• Revenue Cycle Management
  • COVID-19
  • Reimbursement
  • Diabetes Awareness Month
  • Risk Management
  • Patient Retention
  • Staffing
  • Medical Economics® 100th Anniversary
  • Coding and documentation
  • Business of Endocrinology
  • Telehealth
  • Physicians Financial News
  • Cybersecurity
  • Cardiovascular Clinical Consult
  • Locum Tenens, brought to you by LocumLife®
  • Weight Management
  • Business of Women's Health
  • Practice Efficiency
  • Finance and Wealth
  • EHRs
  • Remote Patient Monitoring
  • Sponsored Webinars
  • Medical Technology
  • Billing and collections
  • Acute Pain Management
  • Exclusive Content
  • Value-based Care
  • Business of Pediatrics
  • Concierge Medicine 2.0 by Castle Connolly Private Health Partners
  • Practice Growth
  • Concierge Medicine
  • Business of Cardiology
  • Implementing the Topcon Ocular Telehealth Platform
  • Malpractice
  • Influenza
  • Sexual Health
  • Chronic Conditions
  • Technology
  • Legal and Policy
  • Money
  • Opinion
  • Vaccines
  • Practice Management
  • Patient Relations
  • Careers

Poland: No Easy Answers in Krakow's Kazimierz District


Americans generally have a hard time understanding European history. But in a place like Kazimierz, the site of Oskar Schindler's heroic fight to protect Jewish workers during World War II, the horrific events of the Holocaust are unavoidable, even if the reasoning behind the cruelty remains unfathomable.

Editor’s Note: This is the second part of a two-part piece on Krakow’s Kazimierz district and its Oskar Schindler Museum. Read Part 1 here.

Why did the Jews suffer so much at the hands of the Germans?

Writer Charles Phillips thought he knew. Talking about the age-old antagonism between the Prussians and the Poles in his book The New Poland, he said: “The man who enters Poland, who would study the Polish people or know the problems with which they are confronted, is obliged to keep in mind this ancient struggle of Teuton and Slav. It is nothing new,” he adds, “It is not the birth of the world war. It dates back to the days of the clans and the tribes!”

Phillips wrote his book in 1923!

Nothing has changed.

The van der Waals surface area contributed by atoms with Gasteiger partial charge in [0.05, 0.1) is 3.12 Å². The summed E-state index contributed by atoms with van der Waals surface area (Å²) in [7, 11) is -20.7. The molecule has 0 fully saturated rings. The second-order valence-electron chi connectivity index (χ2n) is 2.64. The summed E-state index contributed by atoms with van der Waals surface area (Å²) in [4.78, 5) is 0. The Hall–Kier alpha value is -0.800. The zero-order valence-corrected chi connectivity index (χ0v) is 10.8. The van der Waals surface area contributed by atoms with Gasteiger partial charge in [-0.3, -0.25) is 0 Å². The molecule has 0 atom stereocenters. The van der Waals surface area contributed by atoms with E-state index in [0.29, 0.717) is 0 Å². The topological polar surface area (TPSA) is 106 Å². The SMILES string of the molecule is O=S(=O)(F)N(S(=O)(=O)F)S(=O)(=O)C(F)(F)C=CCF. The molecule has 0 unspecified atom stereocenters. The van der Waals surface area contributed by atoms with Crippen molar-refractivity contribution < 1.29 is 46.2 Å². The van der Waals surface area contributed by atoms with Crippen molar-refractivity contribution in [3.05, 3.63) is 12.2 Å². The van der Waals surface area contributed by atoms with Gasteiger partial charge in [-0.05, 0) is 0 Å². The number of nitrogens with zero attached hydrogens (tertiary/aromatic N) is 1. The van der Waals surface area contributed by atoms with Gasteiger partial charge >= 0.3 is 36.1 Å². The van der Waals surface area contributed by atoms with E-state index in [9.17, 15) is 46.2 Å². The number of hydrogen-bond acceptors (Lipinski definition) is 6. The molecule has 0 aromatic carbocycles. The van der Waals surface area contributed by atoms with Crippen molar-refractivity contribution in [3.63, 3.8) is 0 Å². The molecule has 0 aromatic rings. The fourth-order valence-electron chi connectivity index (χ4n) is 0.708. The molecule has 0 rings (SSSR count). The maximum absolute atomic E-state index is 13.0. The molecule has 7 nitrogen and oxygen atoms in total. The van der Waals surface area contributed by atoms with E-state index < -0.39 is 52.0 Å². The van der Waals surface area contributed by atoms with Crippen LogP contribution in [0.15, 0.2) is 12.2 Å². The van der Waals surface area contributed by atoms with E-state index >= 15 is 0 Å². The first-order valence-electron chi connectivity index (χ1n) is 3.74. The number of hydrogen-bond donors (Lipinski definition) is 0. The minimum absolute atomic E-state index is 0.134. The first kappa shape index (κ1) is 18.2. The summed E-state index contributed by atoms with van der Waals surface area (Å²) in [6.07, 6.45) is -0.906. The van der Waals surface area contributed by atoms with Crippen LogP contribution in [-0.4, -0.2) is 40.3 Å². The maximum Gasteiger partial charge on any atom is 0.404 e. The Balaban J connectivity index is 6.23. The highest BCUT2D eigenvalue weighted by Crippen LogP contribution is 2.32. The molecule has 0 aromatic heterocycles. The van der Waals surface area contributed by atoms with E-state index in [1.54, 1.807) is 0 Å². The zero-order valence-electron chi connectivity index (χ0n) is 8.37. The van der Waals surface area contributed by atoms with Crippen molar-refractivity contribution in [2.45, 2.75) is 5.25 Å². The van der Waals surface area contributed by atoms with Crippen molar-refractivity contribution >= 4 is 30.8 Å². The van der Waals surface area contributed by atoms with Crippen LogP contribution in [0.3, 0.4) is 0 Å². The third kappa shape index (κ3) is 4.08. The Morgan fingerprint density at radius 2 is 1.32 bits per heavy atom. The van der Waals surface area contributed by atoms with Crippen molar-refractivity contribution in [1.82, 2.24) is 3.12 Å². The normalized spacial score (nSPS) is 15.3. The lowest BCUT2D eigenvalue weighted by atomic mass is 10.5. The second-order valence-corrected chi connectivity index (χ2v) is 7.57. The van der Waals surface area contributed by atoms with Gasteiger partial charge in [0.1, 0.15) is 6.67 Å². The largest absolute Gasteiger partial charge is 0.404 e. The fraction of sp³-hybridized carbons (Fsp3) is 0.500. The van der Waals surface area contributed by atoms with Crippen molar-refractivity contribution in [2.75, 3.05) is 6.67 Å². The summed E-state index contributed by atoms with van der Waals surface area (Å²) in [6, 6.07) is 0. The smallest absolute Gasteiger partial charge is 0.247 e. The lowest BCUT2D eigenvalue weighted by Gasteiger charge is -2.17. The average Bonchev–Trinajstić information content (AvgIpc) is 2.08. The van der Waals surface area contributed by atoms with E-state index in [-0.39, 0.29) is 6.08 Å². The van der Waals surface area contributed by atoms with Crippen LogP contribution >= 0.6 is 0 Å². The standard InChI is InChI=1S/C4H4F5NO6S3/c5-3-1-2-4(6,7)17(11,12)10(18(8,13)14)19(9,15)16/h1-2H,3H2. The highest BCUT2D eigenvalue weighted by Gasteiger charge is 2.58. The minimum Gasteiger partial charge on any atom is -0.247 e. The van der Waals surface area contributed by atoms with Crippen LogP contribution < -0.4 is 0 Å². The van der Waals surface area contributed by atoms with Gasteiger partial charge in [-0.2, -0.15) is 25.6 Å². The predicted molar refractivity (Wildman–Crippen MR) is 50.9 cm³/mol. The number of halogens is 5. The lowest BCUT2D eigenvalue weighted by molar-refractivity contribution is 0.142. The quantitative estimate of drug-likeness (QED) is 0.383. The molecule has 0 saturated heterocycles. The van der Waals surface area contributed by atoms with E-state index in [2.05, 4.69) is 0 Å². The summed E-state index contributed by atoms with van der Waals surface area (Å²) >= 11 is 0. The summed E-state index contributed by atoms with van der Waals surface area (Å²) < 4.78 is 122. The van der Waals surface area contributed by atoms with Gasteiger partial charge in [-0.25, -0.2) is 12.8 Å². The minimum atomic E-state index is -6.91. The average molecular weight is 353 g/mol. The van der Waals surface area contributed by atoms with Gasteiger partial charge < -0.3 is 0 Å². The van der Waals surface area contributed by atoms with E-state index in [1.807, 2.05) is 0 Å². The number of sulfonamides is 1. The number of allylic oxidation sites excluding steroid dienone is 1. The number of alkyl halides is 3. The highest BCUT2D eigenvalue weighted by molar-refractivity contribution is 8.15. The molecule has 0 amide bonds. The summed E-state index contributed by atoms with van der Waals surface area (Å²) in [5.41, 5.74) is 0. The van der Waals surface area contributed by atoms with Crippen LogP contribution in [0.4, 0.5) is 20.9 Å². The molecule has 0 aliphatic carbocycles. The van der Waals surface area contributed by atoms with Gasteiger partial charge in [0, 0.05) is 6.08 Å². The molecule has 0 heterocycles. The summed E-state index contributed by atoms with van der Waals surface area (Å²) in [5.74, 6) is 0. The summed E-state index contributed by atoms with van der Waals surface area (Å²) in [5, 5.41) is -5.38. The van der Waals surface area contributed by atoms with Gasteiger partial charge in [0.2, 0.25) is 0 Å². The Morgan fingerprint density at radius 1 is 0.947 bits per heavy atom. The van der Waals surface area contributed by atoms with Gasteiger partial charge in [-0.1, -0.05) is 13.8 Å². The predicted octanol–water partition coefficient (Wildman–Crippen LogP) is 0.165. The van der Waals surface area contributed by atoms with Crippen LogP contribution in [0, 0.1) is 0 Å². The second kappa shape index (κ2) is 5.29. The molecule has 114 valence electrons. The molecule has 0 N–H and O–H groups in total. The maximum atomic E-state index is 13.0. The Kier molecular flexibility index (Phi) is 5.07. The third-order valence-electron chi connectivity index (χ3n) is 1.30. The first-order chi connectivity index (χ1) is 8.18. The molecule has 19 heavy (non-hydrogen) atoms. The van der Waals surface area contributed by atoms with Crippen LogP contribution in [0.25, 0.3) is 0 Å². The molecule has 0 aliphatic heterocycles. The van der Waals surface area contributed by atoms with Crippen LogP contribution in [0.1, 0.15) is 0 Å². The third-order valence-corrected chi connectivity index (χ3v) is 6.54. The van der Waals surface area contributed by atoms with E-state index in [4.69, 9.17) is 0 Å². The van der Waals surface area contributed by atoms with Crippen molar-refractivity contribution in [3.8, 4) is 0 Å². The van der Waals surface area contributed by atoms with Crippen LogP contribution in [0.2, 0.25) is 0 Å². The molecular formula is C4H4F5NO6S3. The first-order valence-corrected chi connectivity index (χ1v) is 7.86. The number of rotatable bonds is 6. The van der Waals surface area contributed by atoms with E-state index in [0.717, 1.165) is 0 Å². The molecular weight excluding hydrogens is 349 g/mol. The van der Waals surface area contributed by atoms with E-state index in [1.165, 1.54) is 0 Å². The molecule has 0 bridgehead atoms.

Nothing is understandable. It’s all what foreigners outside this continent groan and call European history. What tourist can understand this continent of small nations forced tight against neighbors with common problems and hating them for it? Was it really necessary for Europe to have a Hundred Years War? By what travesty, for example, were Germany’s Bishop Princes allowed to indulge and even exercise their avarice? What was really going on when the Pope mobilized a European Crusading force whose brutality has come back to haunt us eight centuries later? Why did the protocol of the Hanseatic League not endure: make war with commerce not religion?

Why is Europe such a mess? And why, some American visitors might wonder, can’t it be more like us, 3,000 miles across with open borders and relative peace? Well another writer pondered that also. Christine Hotchkiss in her book Home to Poland asked a university friend in Krakow the same question and gave her readers this reply: “They did not want to copy Western democracy; they did not like what they thought they knew about it. They called it ‘a ruthless sink-or-swim society’ where wealthy idiots often order brilliant intellectuals about.”

So there you have it. Farrar, Straus and Cudahy of New York published her book in 1958, 10 years after the United States had spent $120 billion in current-dollar value in Marshall Aid to rebuild Europe after World War II. It was either Walter Winchell or Clare Boothe Luce who first said “No good deed goes unpunished,” but naive America still blunders on trying to improve the world.

The moral for travelers might be explore and enjoy Europe, don’t try to change or even understand it.

Indeed here’s a country of now 38.5 million that lost 20% of its population and virtually all its Jews to the Nazis in World War II and still stood up to Russia afterwards. “The Catholic Church was perhaps more integral to this country than to any other European one,” said a writer. Perhaps that gave the Poles the strength to resist Stalin.